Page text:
|The London Eye
Open from 10am to 6 pm (but these times can change)
Jublilee Gardens, South Bank
This is the great new attraction in London. A giant wheel it gives you an amazing view of the vistas and landmarks of London. Yes you may have to queue but the lines have shortened greatly and you won’t have too long to wait – especially on weekdays.
Each capsule holds up to 25 people all with room to move around and there are 32 capsules. It’s a pleasant three to five minute stroll from Waterloo, Westminster or Embankment Tube Stations or by bus 211, 24 and 11. Tickets cost around £12 with reductions for children and seniors (but not at weekends during July and August. If you want to cut out any waiting you can get Fast Track tickets for about £25-£30Kensington Palace
From UK Telephone 0870 751 5180 Outside UK tel +44 1865 324122
This was the home of Princess Diana and Prince Charles. It has been a Royal Residence since 1639. It is now open to the public and you can wonder through many of the historic rooms, look at the State Apartments, view the wonderful Court Dress collection as well as see many of dresses worn by Princess Diana. There is an audio guide to fill you in on all the exhibits. It can be combined with a visit to the Memorial Gardens and a stroll in Kensington Gardens. Tickets are about £11 for an adult with concessions for children and seniors. A Family ticket is about £35 and covers two adults and up to three children.
Tower of London
Right beside Tower Bridge, these are two of the most famous London Landmarks. The Tower is where many lost there heads (including three English Queens, and where the Crown Jewels are kept. Tickets are about £14-5 for adults and a family ticket for two adults and up to three children is £45.
Telephone +44 (0) 870 999 0046
Opening hours from 9.30 to 5.30 with 30 mins longer each end at weekends.
The original Wax Works is over 200 years old and this Marylebone Road attraction has hundreds of really life like models of famous people. The exhibits are constantly being updated and changed so even if you were there before, it will have become a new experience. Children love this, particularly when the wax models talk to them as they pass by. One separate exhibit is The Spirit of London. Here you travel through time in London and see aspects of life in the city from Shakespear to the 1960’s. The cost is about £25 for adults including the Chamber Live Exhibit or about £23 without. Children are about £5 cheaper. Baker Street tube station is the nearest.
From St Paul’s Cathedral to the Tate Modern Gallery across the River Thames
It’s a lovely walk across this bridge. It doesn’t “sway” and move as it did when first opened but you do have a feeling of “walking on air”. A stroll across this 325m pedestrian bridge gives a lovely and unusual view of many of London’s famous sights.
Credit card booking line: (+44) (0) 20 77667300
The home of Queen Elizabeth and her family, parts of the famous Buckingham Palace are now open to the public. The Palace has been the London home of the monarchs since 1837. The lavish state rooms and several other rooms can be visited during July and August. You can visit the State Rooms, the Royal Mews and the Queen’s Gallery with a combined ticket costing £25. It’s wise to book in advance if your restricted on time, but most days if you go along and stand in the line you’ll gain admission. There are cheaper admission fees if you are only going to visit one of the attractions.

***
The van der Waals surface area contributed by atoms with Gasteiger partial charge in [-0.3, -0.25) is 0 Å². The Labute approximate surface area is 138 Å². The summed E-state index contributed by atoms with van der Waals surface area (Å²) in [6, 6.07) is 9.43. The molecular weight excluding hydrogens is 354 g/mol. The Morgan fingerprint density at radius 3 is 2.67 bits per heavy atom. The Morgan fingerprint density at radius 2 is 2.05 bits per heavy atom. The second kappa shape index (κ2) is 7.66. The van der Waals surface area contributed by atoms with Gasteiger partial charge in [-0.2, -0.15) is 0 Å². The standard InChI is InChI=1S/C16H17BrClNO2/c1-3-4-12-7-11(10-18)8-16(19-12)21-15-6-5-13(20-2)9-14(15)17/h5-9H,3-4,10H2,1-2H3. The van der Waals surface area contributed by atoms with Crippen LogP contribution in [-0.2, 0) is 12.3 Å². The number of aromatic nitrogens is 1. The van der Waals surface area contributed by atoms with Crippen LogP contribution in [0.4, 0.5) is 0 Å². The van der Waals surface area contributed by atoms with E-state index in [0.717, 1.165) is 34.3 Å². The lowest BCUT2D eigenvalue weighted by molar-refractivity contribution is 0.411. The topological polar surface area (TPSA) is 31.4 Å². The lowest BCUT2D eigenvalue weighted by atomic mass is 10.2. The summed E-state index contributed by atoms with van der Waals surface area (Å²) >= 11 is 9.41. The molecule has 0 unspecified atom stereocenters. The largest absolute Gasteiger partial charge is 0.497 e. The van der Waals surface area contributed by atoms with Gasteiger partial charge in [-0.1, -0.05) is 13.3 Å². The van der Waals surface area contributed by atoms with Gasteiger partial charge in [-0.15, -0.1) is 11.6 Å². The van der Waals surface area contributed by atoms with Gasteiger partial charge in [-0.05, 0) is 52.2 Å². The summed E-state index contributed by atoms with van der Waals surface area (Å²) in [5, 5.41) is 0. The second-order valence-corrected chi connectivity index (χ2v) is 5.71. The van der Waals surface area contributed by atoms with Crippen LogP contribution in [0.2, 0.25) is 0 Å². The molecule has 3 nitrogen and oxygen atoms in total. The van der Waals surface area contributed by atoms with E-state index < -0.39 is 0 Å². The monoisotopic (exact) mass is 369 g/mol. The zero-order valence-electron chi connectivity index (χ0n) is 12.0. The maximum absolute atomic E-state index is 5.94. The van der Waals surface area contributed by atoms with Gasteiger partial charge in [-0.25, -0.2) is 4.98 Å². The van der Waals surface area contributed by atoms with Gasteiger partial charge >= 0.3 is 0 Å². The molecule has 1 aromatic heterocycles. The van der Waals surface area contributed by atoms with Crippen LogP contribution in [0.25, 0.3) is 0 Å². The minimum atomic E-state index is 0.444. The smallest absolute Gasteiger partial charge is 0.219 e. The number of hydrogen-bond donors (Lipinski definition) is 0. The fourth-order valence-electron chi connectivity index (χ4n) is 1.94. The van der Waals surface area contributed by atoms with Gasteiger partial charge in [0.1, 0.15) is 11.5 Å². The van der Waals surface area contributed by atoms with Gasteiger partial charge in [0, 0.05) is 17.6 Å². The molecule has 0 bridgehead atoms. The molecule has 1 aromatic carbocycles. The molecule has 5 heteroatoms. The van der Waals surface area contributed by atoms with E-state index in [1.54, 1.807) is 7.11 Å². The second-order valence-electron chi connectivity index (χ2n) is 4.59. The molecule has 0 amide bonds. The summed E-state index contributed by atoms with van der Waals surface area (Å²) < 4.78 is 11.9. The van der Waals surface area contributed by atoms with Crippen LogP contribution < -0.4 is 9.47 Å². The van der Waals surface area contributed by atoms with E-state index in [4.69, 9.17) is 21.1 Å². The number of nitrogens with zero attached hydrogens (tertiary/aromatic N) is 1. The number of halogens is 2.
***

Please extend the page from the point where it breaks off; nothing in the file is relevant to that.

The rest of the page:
Changing of the Guard
11.30 am on alternate days of the week
This happens on alternate days of the week at Buckingham Palace and also at Windsor Castle. The Buckingham Palace Changing of the Guard is a massive tourist attractions and visitors gather quite early. It is a wonderful spectacle of pagentry. You’ll have to check out which days it is happening during your visit and maybe combine it with a visit to the Palace State Rooms. The Changing of the Guard is at 11.30 am.
Just off Victoria Street, this is the seat of the Catholic Church in England. As with other churches you are expected to be appropriately dressed and to visit quietly. Sometimes in the morning especially there are services and masses taking place and you will not be free to walk all round the Church. There is an information desk and a gift shop. It was built in 2003 and lacks the ornate splendour of many Catholic Churches in Europe but it has many interesting aspects. You can also take the lift to the top of the Bell Tower for a great view of London.
This Church is more famous and was built for Henry III. It reeks with history – William the Conqueror was crowned here in 1308, and thereafter every other English monarch also had their Coronation here including the present Queen and you can see the Coronation Chair. Many famous people, royalty, painters, poets and statesmen and women are buried here. Opening hours are Monday to Friday 9.30 to 15.45 and Wednesday to 18.00 and closed for worship on Sunday. On other days, a service may mean the closure of the Abbey to the public. Admission is £8 for adults with concessions for children and seniors. There is also a family ticket available and the admission includes admission to the Museum.